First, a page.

Canadian diver serves in Afghanistan

KANDAHAR, Afghanistan – News coverage of current events in Afghanistan has made IEDs a household name throughout the world. On any given moment of any given day, an Internet news search will result in hundreds of related headlines.

An explosive ordnance disposal and IED background, combined with a quart or two of liquid steel running through his veins is what keeps Canadian Navy Lt. Cmdr. Tyrone J. David, a Counter IED Branch operations officer, on top of his game.

Back in Canada, this Sailor’s line of work is far different from what he is doing ‘ashore’ in Afghanistan.  In the Navy, he’s a clearance diver, a job that entails looking for underwater mines, finding remnants of crashed airplanes and piloting a submarine 2,000 feet under the ocean.

“I am trained in defusing underwater mines and in operating various diving equipment,” said the native of Petit De Grat, Canada. “One of my sub specialities is EOD and IED and that is why I am here in Afghanistan.”

He has traded in his flippers and wetsuit for a flak jacket and Kevlar helmet and uses his unexploded ordnance and IED background to help ISAF rebuild and stabilize the country of Afghanistan.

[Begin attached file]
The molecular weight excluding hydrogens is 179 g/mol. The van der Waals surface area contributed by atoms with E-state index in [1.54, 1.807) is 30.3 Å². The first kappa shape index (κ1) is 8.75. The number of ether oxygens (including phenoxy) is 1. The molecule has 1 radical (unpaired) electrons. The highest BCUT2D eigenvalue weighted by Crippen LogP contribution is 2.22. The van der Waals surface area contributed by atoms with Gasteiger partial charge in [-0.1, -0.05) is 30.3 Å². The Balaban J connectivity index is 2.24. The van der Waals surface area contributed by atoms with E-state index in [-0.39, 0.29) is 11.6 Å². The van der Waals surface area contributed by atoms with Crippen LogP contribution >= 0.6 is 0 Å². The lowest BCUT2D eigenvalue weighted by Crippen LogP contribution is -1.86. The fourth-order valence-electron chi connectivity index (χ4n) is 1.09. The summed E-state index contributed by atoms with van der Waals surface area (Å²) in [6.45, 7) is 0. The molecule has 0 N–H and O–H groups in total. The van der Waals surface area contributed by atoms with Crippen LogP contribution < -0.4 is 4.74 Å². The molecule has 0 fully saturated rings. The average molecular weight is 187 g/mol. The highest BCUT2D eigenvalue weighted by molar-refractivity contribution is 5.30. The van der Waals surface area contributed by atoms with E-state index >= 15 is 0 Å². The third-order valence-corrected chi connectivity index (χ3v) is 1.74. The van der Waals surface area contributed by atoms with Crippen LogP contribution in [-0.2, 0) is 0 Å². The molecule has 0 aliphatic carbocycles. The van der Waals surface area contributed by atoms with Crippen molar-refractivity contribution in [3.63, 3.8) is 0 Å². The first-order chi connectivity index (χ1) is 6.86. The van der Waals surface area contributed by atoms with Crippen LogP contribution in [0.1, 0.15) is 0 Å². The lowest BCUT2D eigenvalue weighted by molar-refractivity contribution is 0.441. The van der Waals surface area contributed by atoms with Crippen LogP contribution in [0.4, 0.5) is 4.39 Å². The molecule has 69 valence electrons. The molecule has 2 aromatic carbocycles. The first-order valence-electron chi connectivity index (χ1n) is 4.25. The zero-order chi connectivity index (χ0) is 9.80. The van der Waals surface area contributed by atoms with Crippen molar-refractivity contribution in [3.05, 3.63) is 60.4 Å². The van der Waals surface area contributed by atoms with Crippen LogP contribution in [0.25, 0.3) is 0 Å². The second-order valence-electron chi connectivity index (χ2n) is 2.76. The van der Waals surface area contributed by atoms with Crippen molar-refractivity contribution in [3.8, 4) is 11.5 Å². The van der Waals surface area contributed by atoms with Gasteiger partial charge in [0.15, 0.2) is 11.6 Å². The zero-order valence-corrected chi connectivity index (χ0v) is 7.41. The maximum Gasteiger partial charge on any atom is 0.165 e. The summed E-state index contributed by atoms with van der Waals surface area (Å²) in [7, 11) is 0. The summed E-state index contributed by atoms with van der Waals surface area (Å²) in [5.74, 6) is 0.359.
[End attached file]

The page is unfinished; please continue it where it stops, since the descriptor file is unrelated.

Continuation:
“My diving experience doesn’t translate too well in anything other than the safety factors,” said David. “A mine is a mine. Underwater mines are a lot more dangerous, because they deal with acoustics, magnetics, pressure, seismic, and other aspects. But it is still a mine.”

In Afghanistan, the Canadian monitors IED strikes in ISAF’s Regional Command-South and looks for trends, enemy tactical procedures, and types of IEDs. He uses these statistics to train ISAF service members in counter-IED measures.

So far this year, the ISAF RC-South Counter IED Branch has trained approximately 22,000 ISAF service members in IEDs and unexploded ordnance – providing them with situational awareness of what they will be seeing in theatre.

“I think we are doing extremely well in the training aspect. The numbers have changed from what’s been exploded and what’s being discovered – and that is by awareness, by people stopping and saying, ‘eh, why are those wires sticking out over there? Why are there six rocks aligned by the road,’” said David.

David said he loves his job and never thought a “Navy Guy” would be in Afghanistan working with the Army and the Air Force.

“I love my job; it’s an adrenaline rush,” said David, who has been in the Canadian Navy for 22 years. “Everything we do is very exciting, its very elite. We do stuff most people in the world would never dream of doing.”

British Army Lt. Col. Ken H. Baker, RC South Counter IED Branch chief and a native of Bristol, England, said David is a great asset to the team.

“We are sitting in the middle of a desert. The fact that he doesn’t do land based explosive ordnance, gives him a different aspect of how things are done and he can take perhaps a little bit more pragmatic view and look at things with a different perspective,” said Baker. “He has done a fantastic job so far.”

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